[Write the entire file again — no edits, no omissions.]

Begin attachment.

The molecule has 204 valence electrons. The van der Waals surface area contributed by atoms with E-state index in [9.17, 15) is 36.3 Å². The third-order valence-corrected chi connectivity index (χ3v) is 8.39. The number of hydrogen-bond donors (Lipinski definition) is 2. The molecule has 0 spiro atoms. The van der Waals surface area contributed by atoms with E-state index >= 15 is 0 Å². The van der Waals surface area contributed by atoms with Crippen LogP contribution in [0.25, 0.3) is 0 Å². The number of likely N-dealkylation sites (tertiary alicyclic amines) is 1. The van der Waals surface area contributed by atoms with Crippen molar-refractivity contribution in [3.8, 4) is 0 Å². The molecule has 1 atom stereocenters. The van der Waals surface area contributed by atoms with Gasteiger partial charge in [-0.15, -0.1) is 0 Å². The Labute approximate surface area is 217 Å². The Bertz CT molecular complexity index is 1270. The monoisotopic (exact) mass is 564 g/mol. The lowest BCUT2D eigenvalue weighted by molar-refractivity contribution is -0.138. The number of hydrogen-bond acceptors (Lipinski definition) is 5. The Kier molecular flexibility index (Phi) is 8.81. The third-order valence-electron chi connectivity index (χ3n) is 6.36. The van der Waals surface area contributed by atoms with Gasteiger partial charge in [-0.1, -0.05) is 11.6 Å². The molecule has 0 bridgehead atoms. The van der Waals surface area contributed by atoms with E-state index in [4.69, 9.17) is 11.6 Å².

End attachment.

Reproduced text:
The molecule has 204 valence electrons. The van der Waals surface area contributed by atoms with E-state index in [9.17, 15) is 36.3 Å². The third-order valence-corrected chi connectivity index (χ3v) is 8.39. The number of hydrogen-bond donors (Lipinski definition) is 2. The molecule has 0 spiro atoms. The van der Waals surface area contributed by atoms with E-state index >= 15 is 0 Å². The van der Waals surface area contributed by atoms with Crippen LogP contribution in [0.25, 0.3) is 0 Å². The number of likely N-dealkylation sites (tertiary alicyclic amines) is 1. The van der Waals surface area contributed by atoms with Crippen molar-refractivity contribution in [3.8, 4) is 0 Å². The molecule has 1 atom stereocenters. The van der Waals surface area contributed by atoms with Gasteiger partial charge in [-0.15, -0.1) is 0 Å². The Labute approximate surface area is 217 Å². The Bertz CT molecular complexity index is 1270. The monoisotopic (exact) mass is 564 g/mol. The lowest BCUT2D eigenvalue weighted by molar-refractivity contribution is -0.138. The number of hydrogen-bond acceptors (Lipinski definition) is 5. The Kier molecular flexibility index (Phi) is 8.81. The third-order valence-electron chi connectivity index (χ3n) is 6.36. The van der Waals surface area contributed by atoms with Gasteiger partial charge in [-0.1, -0.05) is 11.6 Å². The molecule has 0 bridgehead atoms. The van der Waals surface area contributed by atoms with E-state index in [4.69, 9.17) is 11.6 Å².